The elements of forgery are: 1) falsifying a written instrument or possessing a falsified written instrument, and 2) the intent to deceive, defraud, or injure. State v. Brown, 235 Conn. 502, 509 (1995); State v. Widlak, 85 Conn. App. 84, 91-92 (2004); State v. Henderson, 47 Conn. App. 542, 551, cert. denied, 244 Conn. 908 (1998).
The term "written instrument" "encompasses every kind of document and other items deemed susceptible of deceitful use in a 'forgery' sense, the main requirement being that it be 'capable of being used to the advantage or disadvantage of some person.'" Commission to Revise the Criminal Statutes, Penal Code comments, Connecticut General Statutes Annotated (West 2007) § 53a-137, p. 322. See State v. Edwards, 201 Conn. 125, 149-52 (1986) (the written instrument was the fingerprint card which the defendant signed at the time of his arrest with a fake name to obtain the advantage of a lower bond).
The forgery instruction must be narrowly tailored to the allegations. In State v. Hahn, 207 Conn. 555, 561-63 (1988), the Court reversed the defendant's conviction for insufficient evidence because the charging document alleged that the defendant "falsely completed" a mortgage deed, but there was evidence that the deed was missing vital information and was therefore not complete.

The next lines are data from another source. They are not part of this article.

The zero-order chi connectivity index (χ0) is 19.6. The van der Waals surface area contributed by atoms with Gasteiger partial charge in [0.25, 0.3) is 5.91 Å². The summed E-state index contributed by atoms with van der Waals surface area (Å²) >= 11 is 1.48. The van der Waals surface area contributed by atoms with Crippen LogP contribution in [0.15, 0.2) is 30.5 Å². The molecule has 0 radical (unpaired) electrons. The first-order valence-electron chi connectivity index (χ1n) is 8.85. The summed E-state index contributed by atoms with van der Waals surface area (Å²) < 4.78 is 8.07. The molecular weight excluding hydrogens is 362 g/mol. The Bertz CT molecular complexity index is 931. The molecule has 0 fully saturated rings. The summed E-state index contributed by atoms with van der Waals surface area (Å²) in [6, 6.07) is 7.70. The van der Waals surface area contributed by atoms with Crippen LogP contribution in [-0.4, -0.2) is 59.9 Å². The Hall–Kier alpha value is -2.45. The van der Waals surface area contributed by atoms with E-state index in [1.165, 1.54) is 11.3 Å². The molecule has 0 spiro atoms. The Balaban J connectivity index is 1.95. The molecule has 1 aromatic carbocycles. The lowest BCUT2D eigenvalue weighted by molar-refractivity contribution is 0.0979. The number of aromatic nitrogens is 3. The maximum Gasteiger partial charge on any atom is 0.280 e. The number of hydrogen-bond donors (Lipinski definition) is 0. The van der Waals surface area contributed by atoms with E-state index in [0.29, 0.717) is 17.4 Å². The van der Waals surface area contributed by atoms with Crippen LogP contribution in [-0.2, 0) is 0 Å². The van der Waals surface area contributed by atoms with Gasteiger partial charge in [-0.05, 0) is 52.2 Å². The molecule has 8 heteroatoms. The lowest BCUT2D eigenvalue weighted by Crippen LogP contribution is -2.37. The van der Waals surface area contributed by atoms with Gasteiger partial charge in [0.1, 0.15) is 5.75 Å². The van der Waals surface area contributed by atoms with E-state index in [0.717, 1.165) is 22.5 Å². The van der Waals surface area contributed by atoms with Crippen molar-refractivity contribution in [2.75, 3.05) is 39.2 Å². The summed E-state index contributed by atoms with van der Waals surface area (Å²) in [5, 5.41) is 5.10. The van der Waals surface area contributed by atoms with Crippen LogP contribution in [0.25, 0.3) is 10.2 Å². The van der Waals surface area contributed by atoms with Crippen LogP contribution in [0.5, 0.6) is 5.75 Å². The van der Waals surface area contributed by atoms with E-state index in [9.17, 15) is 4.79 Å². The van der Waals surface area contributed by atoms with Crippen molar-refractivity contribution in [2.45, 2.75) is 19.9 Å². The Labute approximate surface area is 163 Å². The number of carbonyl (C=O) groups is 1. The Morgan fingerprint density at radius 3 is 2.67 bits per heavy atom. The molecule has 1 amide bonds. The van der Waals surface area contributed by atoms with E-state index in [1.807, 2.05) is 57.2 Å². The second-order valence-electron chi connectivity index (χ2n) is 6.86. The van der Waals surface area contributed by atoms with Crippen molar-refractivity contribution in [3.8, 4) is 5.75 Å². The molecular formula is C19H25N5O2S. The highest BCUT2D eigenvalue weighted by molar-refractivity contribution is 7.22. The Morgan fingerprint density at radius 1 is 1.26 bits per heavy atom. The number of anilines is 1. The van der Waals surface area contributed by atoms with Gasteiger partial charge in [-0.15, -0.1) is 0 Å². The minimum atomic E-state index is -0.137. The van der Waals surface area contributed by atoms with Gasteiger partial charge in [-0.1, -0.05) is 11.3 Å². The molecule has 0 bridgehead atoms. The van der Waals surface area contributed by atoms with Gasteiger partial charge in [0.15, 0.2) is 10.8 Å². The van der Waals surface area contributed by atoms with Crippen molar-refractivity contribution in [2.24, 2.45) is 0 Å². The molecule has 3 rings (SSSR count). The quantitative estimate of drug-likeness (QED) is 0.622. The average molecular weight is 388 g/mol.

The intent element ("to deceive, defraud or injure") is stated in the disjunctive so the intent could be any of the three. State v. Yurch, 37 Conn. App. 72, 80, appeal dismissed, 235 Conn. 469 (1995). “Deceive indicates an inculcating of one so that he takes the false as true, the unreal as existent, the spurious as genuine." Id. To defraud means "to take or withhold from (one) some possession, right or interest by calculated misstatement or perversion of truth, treachery, or other deception." Id., 81. "To defraud, then, means to deceive in order to cheat or to deceive in a manner calculated to cause injury." Id. Deceive does not require an intent to injure because then it would mean the same as defraud. "Our interpretation of an intent to deceive is supported by one of the purposes for the criminalization of forgery, which is to safeguard 'confidence in the genuineness of documents relied upon in commercial and business activities.' W. LaFave, Criminal Law (1972) § 90, p. 671." Id., 81 n.10. See also State v. DeCaro, 252 Conn. 229, 242 n.12 (2000) (deceive does not require an intent to injure). In DeCaro, it was sufficient to show that the defendant altered public documents in an effort to conceal her inadequate accounting and record keeping and not necessarily to conceal larcenous conduct.
Forgery in the second degree and fabricating physical evidence are separate offenses. State v. Servello, 80 Conn. App. 313, 320-24 (2003), cert. denied, 267 Conn. 914 (2004) (fabricating evidence is harm to the court, whereas forgery is harm to an individual).